She had some harsh words for big banks, though:
“While we have seen some evidence of improved risk management, internal controls, and governance at the [systemically important] firms, they continue to have substantial compliance and risk-management issues. Compliance breakdowns in recent years have undermined confidence in the… firms’ risk management and controls and could have implications for financial stability, given the firms’ size, complexity, and interconnectedness. [These] firms must address these issues directly and comprehensively.” She didn’t elaborate on these criticisms, or identify the specific firms she had in mind.
So big banks (which means those subject to LISCC, the Large Institution Supervision Coordinating Committee that was established in the wake of the financial crisis) didn’t get a free pass. Regulators are not signing off… and will continue to be applying pressure.
Smaller banks, though, had a lot to be happy about in Mrs. Yellen’s testimony. We’ve commented many times on the difficulties that smaller banks have faced in the Dodd-Frank era, weighted down by regulations designed to rein in “too big to fail” institutions. Mrs. Yellen emphasized her conviction that bank regulation should not be a “one-size-fits-all” affair:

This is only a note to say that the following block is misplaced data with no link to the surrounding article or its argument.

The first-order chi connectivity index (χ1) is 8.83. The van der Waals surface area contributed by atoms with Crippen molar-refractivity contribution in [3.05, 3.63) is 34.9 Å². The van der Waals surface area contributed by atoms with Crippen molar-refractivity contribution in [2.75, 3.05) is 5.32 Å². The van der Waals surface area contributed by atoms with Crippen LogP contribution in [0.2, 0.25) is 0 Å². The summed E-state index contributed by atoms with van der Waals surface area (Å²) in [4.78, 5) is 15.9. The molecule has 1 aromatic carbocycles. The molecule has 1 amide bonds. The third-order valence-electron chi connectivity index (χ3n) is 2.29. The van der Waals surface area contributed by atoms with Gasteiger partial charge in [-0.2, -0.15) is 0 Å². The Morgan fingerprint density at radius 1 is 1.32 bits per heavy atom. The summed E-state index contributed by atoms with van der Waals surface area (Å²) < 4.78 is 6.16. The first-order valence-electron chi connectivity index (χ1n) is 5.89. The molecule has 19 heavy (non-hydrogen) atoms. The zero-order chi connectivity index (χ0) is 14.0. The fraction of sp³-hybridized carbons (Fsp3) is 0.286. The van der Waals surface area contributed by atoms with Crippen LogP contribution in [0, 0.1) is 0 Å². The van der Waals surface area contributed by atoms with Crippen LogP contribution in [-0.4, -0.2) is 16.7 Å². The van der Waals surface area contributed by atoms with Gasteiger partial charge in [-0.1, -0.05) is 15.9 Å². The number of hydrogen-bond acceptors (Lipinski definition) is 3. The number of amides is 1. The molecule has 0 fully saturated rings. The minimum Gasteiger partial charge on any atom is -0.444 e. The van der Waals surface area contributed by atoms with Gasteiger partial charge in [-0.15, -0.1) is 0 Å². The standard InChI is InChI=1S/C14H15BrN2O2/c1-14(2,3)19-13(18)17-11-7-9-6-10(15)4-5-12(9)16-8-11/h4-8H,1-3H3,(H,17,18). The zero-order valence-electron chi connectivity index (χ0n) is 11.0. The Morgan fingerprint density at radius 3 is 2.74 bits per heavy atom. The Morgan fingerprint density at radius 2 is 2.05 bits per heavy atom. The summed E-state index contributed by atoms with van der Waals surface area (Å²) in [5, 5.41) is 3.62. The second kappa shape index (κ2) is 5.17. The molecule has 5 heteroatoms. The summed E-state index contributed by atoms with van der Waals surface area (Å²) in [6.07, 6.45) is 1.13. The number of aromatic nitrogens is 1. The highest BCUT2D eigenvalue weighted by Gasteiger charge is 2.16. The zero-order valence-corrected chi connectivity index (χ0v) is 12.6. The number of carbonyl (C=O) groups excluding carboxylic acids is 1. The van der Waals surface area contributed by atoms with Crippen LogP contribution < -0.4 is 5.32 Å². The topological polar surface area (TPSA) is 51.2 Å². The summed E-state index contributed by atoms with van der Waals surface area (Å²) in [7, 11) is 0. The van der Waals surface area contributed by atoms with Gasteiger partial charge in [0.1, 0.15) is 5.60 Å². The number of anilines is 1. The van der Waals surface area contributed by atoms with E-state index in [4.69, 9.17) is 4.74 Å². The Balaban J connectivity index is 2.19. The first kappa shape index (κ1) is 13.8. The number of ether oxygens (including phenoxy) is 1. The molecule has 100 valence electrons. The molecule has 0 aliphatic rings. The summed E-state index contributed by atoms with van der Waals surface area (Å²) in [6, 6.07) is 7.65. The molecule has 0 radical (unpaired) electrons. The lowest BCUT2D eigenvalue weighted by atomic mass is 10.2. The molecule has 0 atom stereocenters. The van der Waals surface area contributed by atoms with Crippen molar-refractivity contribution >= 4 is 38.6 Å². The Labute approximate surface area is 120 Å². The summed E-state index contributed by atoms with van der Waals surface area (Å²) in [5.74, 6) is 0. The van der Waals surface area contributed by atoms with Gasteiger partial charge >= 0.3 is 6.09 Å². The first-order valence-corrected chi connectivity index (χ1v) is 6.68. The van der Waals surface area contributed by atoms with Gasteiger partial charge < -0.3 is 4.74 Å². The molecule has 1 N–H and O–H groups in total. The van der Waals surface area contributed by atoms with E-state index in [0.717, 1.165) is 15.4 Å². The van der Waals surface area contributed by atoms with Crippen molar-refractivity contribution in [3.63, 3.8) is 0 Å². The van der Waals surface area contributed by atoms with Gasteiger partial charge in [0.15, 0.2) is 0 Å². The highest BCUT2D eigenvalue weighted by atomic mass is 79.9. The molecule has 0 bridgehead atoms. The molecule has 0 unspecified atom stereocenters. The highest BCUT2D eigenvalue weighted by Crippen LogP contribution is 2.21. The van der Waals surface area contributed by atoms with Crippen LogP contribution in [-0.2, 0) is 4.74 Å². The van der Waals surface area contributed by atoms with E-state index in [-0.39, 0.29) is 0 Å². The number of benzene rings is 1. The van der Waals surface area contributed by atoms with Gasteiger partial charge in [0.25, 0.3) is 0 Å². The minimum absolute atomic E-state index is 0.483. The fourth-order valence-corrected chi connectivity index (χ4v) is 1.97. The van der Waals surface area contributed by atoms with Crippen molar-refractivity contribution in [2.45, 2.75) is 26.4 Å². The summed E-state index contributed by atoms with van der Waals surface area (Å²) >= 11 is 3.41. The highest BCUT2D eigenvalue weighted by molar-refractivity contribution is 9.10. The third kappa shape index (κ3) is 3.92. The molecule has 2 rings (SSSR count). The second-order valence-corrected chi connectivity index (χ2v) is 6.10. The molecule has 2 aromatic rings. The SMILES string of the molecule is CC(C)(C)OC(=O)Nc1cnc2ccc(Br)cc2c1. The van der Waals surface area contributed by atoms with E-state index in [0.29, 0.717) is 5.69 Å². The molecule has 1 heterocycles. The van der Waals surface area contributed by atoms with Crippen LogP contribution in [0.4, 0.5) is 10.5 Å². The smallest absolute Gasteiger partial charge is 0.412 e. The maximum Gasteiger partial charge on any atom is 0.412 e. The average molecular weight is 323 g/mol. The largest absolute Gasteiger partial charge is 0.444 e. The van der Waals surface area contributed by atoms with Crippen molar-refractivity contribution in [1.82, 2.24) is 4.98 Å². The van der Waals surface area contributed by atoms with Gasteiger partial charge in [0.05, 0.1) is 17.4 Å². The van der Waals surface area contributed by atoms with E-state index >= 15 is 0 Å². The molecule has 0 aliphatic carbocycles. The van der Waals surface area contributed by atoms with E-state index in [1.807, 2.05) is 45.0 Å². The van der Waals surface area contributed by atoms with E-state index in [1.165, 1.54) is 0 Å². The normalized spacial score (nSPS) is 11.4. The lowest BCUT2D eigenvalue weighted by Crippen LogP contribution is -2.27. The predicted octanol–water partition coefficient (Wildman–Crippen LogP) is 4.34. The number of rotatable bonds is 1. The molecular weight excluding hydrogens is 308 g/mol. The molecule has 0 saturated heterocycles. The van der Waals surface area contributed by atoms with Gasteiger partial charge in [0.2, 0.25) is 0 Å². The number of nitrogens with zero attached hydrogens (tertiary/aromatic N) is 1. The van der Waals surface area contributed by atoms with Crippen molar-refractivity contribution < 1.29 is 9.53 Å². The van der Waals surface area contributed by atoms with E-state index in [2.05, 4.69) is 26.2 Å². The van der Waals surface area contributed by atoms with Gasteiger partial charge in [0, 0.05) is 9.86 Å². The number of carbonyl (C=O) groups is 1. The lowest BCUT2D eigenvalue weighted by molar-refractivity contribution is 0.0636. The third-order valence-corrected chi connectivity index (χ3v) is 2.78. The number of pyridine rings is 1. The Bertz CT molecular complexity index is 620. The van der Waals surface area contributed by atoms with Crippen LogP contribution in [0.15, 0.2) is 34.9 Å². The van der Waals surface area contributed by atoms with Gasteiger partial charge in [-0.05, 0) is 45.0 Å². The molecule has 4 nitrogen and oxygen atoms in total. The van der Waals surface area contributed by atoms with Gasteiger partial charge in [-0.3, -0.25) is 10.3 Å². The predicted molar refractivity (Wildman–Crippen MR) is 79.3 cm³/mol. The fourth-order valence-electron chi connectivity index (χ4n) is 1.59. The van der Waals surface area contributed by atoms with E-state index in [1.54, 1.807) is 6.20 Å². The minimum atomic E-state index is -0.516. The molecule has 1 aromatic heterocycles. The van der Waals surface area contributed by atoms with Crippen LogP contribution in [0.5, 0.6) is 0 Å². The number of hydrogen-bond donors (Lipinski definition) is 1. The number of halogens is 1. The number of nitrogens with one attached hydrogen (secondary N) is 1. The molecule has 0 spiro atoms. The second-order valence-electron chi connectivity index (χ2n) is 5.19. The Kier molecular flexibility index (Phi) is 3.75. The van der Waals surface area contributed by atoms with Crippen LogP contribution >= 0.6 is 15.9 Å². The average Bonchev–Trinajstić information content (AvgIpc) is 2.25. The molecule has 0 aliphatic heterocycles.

“Before I became Chair of the Board of Governors and Vice Chair before that, I spent six years as president of the Federal Reserve Bank of San Francisco… Among the lessons that experience reinforced is that when it comes to bank regulation and supervision, one size does not fit all. To effectively promote safety and soundness and ensure consumer compliance without creating undue regulatory burden, rules and supervisory approaches should be tailored to different types of institutions such as community banks.”
Yellen May Push For Regulatory Relief for Small Banks.